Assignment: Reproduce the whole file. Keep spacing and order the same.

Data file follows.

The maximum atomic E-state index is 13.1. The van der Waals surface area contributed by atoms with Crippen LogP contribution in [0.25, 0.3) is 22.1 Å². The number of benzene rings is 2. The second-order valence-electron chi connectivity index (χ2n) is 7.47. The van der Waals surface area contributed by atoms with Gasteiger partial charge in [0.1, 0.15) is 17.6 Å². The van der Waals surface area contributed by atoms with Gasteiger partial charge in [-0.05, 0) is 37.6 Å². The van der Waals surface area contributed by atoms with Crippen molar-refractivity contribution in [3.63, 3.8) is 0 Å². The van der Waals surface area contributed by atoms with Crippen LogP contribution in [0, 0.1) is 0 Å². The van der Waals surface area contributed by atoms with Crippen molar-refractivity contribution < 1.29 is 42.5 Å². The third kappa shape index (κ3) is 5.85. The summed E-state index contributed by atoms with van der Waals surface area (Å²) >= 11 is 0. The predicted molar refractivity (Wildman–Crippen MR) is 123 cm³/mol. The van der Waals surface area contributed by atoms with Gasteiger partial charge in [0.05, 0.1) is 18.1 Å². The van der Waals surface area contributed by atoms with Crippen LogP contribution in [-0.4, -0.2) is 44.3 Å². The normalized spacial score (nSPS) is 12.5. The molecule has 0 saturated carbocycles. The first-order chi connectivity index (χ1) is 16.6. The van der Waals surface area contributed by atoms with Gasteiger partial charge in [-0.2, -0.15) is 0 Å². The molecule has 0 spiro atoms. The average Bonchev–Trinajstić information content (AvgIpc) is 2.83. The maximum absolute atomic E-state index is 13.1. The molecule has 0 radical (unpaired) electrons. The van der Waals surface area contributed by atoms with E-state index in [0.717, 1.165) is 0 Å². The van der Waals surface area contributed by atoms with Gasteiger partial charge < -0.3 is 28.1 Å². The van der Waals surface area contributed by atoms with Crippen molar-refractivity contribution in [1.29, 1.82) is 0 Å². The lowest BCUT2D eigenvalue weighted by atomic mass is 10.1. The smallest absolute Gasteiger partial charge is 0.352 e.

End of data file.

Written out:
The maximum atomic E-state index is 13.1. The van der Waals surface area contributed by atoms with Crippen LogP contribution in [0.25, 0.3) is 22.1 Å². The number of benzene rings is 2. The second-order valence-electron chi connectivity index (χ2n) is 7.47. The van der Waals surface area contributed by atoms with Gasteiger partial charge in [0.1, 0.15) is 17.6 Å². The van der Waals surface area contributed by atoms with Gasteiger partial charge in [-0.05, 0) is 37.6 Å². The van der Waals surface area contributed by atoms with Crippen molar-refractivity contribution in [3.63, 3.8) is 0 Å². The van der Waals surface area contributed by atoms with Crippen LogP contribution in [0, 0.1) is 0 Å². The van der Waals surface area contributed by atoms with Crippen molar-refractivity contribution < 1.29 is 42.5 Å². The third kappa shape index (κ3) is 5.85. The summed E-state index contributed by atoms with van der Waals surface area (Å²) >= 11 is 0. The predicted molar refractivity (Wildman–Crippen MR) is 123 cm³/mol. The van der Waals surface area contributed by atoms with Gasteiger partial charge in [0.05, 0.1) is 18.1 Å². The van der Waals surface area contributed by atoms with Crippen LogP contribution in [-0.4, -0.2) is 44.3 Å². The normalized spacial score (nSPS) is 12.5. The molecule has 0 saturated carbocycles. The first-order chi connectivity index (χ1) is 16.6. The van der Waals surface area contributed by atoms with Gasteiger partial charge in [-0.2, -0.15) is 0 Å². The molecule has 0 spiro atoms. The average Bonchev–Trinajstić information content (AvgIpc) is 2.83. The maximum absolute atomic E-state index is 13.1. The molecule has 0 radical (unpaired) electrons. The van der Waals surface area contributed by atoms with E-state index in [0.717, 1.165) is 0 Å². The van der Waals surface area contributed by atoms with Gasteiger partial charge < -0.3 is 28.1 Å². The van der Waals surface area contributed by atoms with Crippen molar-refractivity contribution in [1.29, 1.82) is 0 Å². The lowest BCUT2D eigenvalue weighted by atomic mass is 10.1. The smallest absolute Gasteiger partial charge is 0.352 e.